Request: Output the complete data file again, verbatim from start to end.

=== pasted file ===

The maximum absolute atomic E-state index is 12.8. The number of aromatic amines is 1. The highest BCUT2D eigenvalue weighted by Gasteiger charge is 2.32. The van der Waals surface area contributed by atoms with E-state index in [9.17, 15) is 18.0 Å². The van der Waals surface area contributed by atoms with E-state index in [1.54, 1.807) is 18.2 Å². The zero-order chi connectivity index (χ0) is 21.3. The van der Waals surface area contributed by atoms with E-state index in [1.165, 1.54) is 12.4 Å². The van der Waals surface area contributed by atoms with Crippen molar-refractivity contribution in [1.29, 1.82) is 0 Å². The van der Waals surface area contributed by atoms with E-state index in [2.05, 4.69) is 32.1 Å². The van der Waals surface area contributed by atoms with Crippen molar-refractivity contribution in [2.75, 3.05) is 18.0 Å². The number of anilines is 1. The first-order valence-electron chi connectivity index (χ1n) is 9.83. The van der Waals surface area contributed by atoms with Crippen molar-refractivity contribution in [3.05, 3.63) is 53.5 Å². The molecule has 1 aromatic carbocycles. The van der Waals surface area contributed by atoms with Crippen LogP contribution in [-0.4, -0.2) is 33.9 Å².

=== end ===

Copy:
The maximum absolute atomic E-state index is 12.8. The number of aromatic amines is 1. The highest BCUT2D eigenvalue weighted by Gasteiger charge is 2.32. The van der Waals surface area contributed by atoms with E-state index in [9.17, 15) is 18.0 Å². The van der Waals surface area contributed by atoms with E-state index in [1.54, 1.807) is 18.2 Å². The zero-order chi connectivity index (χ0) is 21.3. The van der Waals surface area contributed by atoms with E-state index in [1.165, 1.54) is 12.4 Å². The van der Waals surface area contributed by atoms with Crippen molar-refractivity contribution in [1.29, 1.82) is 0 Å². The van der Waals surface area contributed by atoms with E-state index in [2.05, 4.69) is 32.1 Å². The van der Waals surface area contributed by atoms with Crippen molar-refractivity contribution in [2.75, 3.05) is 18.0 Å². The number of anilines is 1. The first-order valence-electron chi connectivity index (χ1n) is 9.83. The van der Waals surface area contributed by atoms with Crippen molar-refractivity contribution in [3.05, 3.63) is 53.5 Å². The molecule has 1 aromatic carbocycles. The van der Waals surface area contributed by atoms with Crippen LogP contribution in [-0.4, -0.2) is 33.9 Å².